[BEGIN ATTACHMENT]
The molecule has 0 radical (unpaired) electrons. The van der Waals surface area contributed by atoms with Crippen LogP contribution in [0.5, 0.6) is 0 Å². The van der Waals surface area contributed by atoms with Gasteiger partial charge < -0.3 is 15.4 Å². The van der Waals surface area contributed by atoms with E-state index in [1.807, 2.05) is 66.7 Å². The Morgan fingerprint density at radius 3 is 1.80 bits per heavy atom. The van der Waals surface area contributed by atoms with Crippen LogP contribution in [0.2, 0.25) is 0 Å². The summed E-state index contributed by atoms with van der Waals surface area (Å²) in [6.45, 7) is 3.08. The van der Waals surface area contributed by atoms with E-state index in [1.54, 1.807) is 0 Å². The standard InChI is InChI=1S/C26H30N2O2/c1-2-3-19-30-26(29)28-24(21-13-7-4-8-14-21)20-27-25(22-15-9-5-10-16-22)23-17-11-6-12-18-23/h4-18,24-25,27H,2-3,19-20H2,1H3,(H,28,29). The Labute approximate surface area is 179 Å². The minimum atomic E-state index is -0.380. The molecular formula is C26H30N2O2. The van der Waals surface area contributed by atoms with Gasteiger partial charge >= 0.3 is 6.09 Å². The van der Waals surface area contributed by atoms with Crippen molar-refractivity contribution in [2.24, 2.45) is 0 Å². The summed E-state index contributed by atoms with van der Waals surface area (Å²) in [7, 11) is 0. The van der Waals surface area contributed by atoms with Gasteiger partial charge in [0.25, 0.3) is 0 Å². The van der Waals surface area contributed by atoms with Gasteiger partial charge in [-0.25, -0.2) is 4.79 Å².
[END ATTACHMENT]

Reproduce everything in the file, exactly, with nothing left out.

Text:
The molecule has 0 radical (unpaired) electrons. The van der Waals surface area contributed by atoms with Crippen LogP contribution in [0.5, 0.6) is 0 Å². The van der Waals surface area contributed by atoms with Gasteiger partial charge < -0.3 is 15.4 Å². The van der Waals surface area contributed by atoms with E-state index in [1.807, 2.05) is 66.7 Å². The Morgan fingerprint density at radius 3 is 1.80 bits per heavy atom. The van der Waals surface area contributed by atoms with Crippen LogP contribution in [0.2, 0.25) is 0 Å². The summed E-state index contributed by atoms with van der Waals surface area (Å²) in [6.45, 7) is 3.08. The van der Waals surface area contributed by atoms with E-state index in [1.54, 1.807) is 0 Å². The standard InChI is InChI=1S/C26H30N2O2/c1-2-3-19-30-26(29)28-24(21-13-7-4-8-14-21)20-27-25(22-15-9-5-10-16-22)23-17-11-6-12-18-23/h4-18,24-25,27H,2-3,19-20H2,1H3,(H,28,29). The Labute approximate surface area is 179 Å². The minimum atomic E-state index is -0.380. The molecular formula is C26H30N2O2. The van der Waals surface area contributed by atoms with Gasteiger partial charge >= 0.3 is 6.09 Å². The van der Waals surface area contributed by atoms with Crippen molar-refractivity contribution in [2.24, 2.45) is 0 Å². The summed E-state index contributed by atoms with van der Waals surface area (Å²) in [7, 11) is 0. The van der Waals surface area contributed by atoms with Gasteiger partial charge in [0.25, 0.3) is 0 Å². The van der Waals surface area contributed by atoms with Gasteiger partial charge in [-0.25, -0.2) is 4.79 Å².